Posted by: medicblog999 | May 5, 2010

Compassion, sympathy and empathy

compassion-caring

My last post,‘A Sons Goodbye`, really seems to have struck a chord with many people both reading on this blog and those that found it through the JEMS Facebook page.

To be honest, I wrote it to share the experience of being there and just being a bystander as someone goes through such a huge life changing experience. One which many of us have already had to deal with, the death of a parent.

What I didn’t expect was so much focus on what I actually did and the discussions that have occurred on the JEMS page about the lack of training and awareness of how to actually handle situations such as these.

What I did to help John, by placing his dad back into his bed etc, is just something that I have always done where ever possible. I have on many occasions, along with crew mates carried deceased loved ones back into bed (making sure that they are on their own side of the bed!).

If at all possible I will go as far as possible to make the room tidy and presentable so that as family arrive, as the invariably do, they do not get the shock of seeing their mother or father lying wrapped around the side of the toilet in the position that they died in.

There are obvious scenarios where this isn’t possible to do; the suspicious deaths, the working arrests and the unfortunate individuals who have laid undiscovered for a while and those that are rigored to the point that it would look more macabre to move them than to leave them in place.

I had an early interest in death and dying in my health care career. During my nurse training in 1992, I started to do some voluntary care work at a local hospice unit, and very quickly found my niche in caring for those who are facing their final journal in life. It was in this job that I first heard a phrase that I still am fond of to this day to describe a patient who is expected to die sooner rather than later, T.O.R.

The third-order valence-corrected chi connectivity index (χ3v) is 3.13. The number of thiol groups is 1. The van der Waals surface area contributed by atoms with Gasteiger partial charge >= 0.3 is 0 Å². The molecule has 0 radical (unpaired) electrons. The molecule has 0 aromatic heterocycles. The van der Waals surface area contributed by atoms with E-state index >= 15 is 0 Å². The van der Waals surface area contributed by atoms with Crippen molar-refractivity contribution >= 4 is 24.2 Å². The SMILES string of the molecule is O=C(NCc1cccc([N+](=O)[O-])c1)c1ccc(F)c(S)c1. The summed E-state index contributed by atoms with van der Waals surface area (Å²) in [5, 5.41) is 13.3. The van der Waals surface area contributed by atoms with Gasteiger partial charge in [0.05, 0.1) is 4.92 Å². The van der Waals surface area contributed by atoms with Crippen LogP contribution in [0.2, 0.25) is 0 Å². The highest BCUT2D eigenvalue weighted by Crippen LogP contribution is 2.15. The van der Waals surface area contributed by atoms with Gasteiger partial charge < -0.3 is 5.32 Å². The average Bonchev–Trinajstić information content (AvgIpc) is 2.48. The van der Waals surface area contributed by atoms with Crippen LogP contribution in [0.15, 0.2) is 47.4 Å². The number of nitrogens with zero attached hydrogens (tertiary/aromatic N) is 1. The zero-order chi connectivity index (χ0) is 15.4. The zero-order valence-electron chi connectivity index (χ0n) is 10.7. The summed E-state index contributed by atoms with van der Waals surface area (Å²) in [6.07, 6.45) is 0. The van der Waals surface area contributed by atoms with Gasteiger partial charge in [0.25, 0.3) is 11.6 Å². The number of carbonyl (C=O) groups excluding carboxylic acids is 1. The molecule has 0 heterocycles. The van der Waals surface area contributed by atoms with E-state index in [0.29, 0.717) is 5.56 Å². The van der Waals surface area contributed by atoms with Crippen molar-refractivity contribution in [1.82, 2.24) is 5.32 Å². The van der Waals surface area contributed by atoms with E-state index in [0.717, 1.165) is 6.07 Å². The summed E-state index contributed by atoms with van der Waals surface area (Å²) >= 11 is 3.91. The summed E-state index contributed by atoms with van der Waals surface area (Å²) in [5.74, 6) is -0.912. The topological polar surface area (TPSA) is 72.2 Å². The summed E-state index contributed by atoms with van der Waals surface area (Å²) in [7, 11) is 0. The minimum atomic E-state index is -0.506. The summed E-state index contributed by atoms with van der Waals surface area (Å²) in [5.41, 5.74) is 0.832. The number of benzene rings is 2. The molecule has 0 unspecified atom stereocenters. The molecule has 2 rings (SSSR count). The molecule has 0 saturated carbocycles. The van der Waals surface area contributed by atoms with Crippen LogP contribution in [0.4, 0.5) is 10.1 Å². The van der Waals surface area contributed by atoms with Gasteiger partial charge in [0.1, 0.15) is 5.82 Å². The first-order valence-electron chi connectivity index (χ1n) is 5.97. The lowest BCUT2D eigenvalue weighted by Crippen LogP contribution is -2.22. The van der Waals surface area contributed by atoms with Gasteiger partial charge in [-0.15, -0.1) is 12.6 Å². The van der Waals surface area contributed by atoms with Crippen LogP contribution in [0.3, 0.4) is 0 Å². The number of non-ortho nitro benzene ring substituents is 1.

There are many acronyms used, nearly all of which are disrespectful to the patient, but this one, I liked. Any Ideas what it stands for? ………

Taxiing on the runway to heaven.

To me, that sums up what is happening, they are slowly passing through the last parts of this life and are getting ready to move off into the next phase, whatever and wherever than may be, depending on your beliefs and faiths.

I continued working at the hospice on days off for the next 18 months, and once I registered as a nurse, I moved down the country to a clinical oncology ward in Derbyshire.

I always remember walking on the ward and being told by one of the carers that I was

“Too young to do this job”

Of course, being young (ish) and full of myself, I knew that I could do it and do it well, which I believe I did, up until the point that I did realise that I was too young. Being around so much death became exhausting, but it also left me with a profound respect for this final journey and the impact that it has on the patient’s family. I learnt various things that can be done to help the family and to make the transitional period a little less traumatic that what it will always be.

After a while, I moved on in my nursing career, and eventually made the jump to the Ambulance service in 2000 and have never looked back. But my experiences remain with me and shape what I do whenever I am privileged enough to be in this situation.

So, as I walked into Bills room and saw him lying on the bed and saw how John was acting, I knew that there was something to be done. Something simple that will make all the difference in the immediate aftermath of the event.

It wasn’t a big grand gesture, just a simple thought carried through to completion.

Which brings me to the main theme of the discussion in the comments, that as medics we are not taught how to be compassionate, and how to do the important things to help a family through the immediate time following the discovery that their loved one has died.

Many commenters’s, including myself stated that this is something that cannot be taught, or more specifically, compassion cannot be taught.

I still believe that, but I also believe that knowledge and understanding can be shared with medics and pre hospital care providers to allow us all to become more empathetic and sympathetic to the needs of those left behind.

If you have been fortunate to have been teamed with an exceptional paramedic or EMT in your career, you will most likely have picked up on some of these things anyway. Learning from good examples cannot be over emphasised in the pre-hospital environment. Exposure to caring and compassionate co-workers inevitably rubs off on others to a greater or lesser degree.